My wife and I visited a local clinic the other day. The nurse was interested to know about us, probably noticing our skin color (we are brown-skinned as are most of us from India) and our names (which are distinctly Christian sounding). “Where are you from?” she asked. “From South India” I told her. “Hmm, the blessed missionaries,” she uttered under her breath, smiling knowingly. I knew what she was thinking and did not blame her. She, like many people in the West knew of Christianity in India as either the work of Roman Catholic or Anglican missionaries from the West. I wanted to tell her that assumption was wrong. I wanted to tell her about the church in India that is as old as any in Christendom, but I just sighed.
I once had a boss who told me, “Your name just cannot be Mathew Samuel. It’s got to have some middle name that I cannot pronounce.” He was referring to the names of Christians from India he had met who perhaps had their family names as their middle names. I told him my name was common in South India where I was born. I wanted to tell him about the Church of St. Thomas in India, but I just smiled.
The sad truth is that this identity crisis for the Christian church from the East is not just from outside. Ask a Malankara Orthodox Christian (Malankara refers to the place where St. Thomas, one of the 12 disciples, is believed to have landed in India from the sea) if he is Catholic or Protestant and you are likely to get answers like “I think Catholic because we are not liberals” or “I think Protestant because we do not have a pope.”
Over the centuries, Indian Christians were nurtured spiritually by traditions and clergy from various regions, including Persia and Syria. That the Malankara Church (or Indian Orthodox Church as it is now known) has a lineage starting from a time when the Roman Catholic Church was called the Church of Rome is news to most Christians.
While the Armenian and Russian churches were persecuted by their local rulers, Indian Church leaders were honored by Hindu kings. The Indian Church assimilated aspects of Hindu culture, such as the tying of a knot during the marriage ceremony, while maintaining an Oriental Orthodox Christian faith, similar to the Armenian, Coptic, Ethiopian and Syrian churches. This unique blend of cross-bearing “Hindus” did not go unnoticed by the Western imperialists who followed Vasco da Gama in 1498 to the rich land of India, who saw them as “pagans” and vowed to bring them to the faith.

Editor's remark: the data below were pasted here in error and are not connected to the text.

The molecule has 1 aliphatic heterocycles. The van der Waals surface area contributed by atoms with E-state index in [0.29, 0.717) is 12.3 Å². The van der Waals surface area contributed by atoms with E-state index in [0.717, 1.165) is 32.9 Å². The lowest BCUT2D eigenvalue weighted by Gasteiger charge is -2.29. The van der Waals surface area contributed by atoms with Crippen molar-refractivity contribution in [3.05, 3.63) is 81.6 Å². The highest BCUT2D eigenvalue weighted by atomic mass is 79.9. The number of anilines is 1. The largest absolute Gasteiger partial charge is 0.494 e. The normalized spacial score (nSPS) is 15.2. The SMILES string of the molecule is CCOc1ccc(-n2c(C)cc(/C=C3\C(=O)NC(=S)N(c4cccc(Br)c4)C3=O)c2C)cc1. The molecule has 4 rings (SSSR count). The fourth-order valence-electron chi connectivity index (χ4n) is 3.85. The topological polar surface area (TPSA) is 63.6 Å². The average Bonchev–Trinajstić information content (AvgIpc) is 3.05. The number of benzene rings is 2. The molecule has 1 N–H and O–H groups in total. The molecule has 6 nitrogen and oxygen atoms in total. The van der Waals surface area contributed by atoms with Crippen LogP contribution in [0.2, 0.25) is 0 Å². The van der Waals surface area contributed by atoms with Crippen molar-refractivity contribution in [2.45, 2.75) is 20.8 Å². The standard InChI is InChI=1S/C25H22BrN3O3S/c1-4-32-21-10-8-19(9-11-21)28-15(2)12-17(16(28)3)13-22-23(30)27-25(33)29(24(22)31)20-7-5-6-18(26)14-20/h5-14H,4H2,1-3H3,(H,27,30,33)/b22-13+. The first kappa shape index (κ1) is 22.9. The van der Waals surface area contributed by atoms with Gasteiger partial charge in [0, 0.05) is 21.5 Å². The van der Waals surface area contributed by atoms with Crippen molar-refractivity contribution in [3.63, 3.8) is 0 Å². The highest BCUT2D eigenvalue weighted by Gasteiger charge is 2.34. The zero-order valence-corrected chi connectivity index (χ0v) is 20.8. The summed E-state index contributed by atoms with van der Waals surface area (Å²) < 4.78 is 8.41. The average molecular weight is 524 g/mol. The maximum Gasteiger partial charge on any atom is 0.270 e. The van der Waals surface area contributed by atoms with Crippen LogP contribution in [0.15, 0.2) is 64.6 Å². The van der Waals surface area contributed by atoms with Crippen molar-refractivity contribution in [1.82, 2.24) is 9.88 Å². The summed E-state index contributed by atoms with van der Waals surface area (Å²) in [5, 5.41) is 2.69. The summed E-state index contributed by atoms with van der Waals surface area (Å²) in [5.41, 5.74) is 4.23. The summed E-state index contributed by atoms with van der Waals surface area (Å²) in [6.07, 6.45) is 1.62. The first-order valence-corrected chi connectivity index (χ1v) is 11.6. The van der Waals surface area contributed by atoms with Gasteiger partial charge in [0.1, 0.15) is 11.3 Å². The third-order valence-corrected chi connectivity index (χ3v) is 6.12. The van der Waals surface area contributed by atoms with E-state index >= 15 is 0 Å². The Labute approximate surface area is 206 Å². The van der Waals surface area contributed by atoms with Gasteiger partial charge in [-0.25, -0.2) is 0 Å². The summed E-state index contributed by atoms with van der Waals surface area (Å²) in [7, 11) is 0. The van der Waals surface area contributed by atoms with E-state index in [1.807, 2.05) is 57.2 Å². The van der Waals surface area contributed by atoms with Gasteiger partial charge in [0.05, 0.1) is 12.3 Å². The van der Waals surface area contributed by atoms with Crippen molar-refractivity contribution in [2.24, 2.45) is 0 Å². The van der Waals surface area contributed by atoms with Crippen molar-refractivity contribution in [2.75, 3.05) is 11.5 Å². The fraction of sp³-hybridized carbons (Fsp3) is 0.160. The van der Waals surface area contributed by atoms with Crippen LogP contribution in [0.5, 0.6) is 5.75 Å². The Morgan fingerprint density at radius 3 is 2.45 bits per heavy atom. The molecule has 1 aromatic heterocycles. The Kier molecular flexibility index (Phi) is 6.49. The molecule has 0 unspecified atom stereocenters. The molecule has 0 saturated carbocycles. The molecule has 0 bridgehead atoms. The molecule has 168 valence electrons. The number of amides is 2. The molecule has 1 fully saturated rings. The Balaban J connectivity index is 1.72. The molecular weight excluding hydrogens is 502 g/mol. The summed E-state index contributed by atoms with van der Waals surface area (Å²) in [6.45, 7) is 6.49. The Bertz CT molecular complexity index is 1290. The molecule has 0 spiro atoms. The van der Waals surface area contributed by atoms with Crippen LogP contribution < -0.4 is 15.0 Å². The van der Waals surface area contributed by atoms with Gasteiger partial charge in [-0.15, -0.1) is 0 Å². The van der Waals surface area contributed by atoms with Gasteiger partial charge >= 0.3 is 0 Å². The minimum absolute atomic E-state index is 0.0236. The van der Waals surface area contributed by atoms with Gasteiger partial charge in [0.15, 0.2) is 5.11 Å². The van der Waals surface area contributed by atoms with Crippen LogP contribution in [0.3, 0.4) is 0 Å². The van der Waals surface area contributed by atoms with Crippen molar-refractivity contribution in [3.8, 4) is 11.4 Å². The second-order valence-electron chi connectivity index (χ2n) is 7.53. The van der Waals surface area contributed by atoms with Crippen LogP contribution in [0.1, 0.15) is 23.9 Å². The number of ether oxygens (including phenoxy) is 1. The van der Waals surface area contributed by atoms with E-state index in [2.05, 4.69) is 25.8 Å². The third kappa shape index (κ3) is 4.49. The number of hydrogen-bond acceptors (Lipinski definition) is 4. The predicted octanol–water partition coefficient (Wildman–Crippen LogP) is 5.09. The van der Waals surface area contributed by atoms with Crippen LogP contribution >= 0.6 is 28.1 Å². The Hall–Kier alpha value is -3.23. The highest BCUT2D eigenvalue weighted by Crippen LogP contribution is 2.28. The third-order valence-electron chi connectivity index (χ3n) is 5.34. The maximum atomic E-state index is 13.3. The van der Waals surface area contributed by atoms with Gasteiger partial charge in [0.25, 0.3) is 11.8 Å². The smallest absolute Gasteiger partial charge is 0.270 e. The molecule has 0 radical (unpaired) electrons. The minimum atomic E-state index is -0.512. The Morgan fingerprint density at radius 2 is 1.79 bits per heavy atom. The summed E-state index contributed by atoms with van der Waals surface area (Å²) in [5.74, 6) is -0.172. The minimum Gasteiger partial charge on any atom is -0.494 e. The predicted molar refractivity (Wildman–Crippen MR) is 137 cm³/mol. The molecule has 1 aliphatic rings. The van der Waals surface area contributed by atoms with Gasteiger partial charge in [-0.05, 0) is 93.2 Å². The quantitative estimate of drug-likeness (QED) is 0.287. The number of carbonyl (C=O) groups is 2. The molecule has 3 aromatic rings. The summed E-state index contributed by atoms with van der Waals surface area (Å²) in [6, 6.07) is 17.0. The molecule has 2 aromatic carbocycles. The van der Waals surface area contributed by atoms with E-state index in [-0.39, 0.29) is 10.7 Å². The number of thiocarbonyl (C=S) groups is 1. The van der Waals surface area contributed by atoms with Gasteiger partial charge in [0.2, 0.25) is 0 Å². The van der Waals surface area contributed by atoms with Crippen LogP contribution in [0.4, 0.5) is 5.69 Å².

Thus began a sad part of Indian Orthodox Church history, which included links with the Catholic Church, links with Protestant missionaries and help from the Syrian Church. Sadly each encounter, with friend and foe, took its toll and there were breakaway groups that wounded the church. It found its footing around the turn of the 20th century with a realization of its roots dating to the beginning of Christianity and the establishment of a Catholicate, or headquarters, in Kerala, South India, in 1912.
Christianity in India today includes Roman Catholics, Protestants, and two factions claiming to be Orthodox Christians. (I belong to one of those.) Add to this the flow of missionaries and evangelists from the West who see India as a fertile land for implantation of their own versions of the Gospel. This tumultuous history of the original Indian Church has taken away its focus from the true priorities, which is to be the Church of India and of the East, to show the love of Christ to India. A bitter quarrel over control of church property lingers between the two factions.
Now in its second and third generations as an immigrant community in the United States, the Indian Orthodox Church faces the challenges of language barriers, cultural differences and the eternal balancing act to preserve its traditions while ensuring a meaningful Christian life to its children in American society. The church is tackling these new issues. But the original identity crisis remains and only awareness and education can help stem the rot, and enable the church to flourish in this country.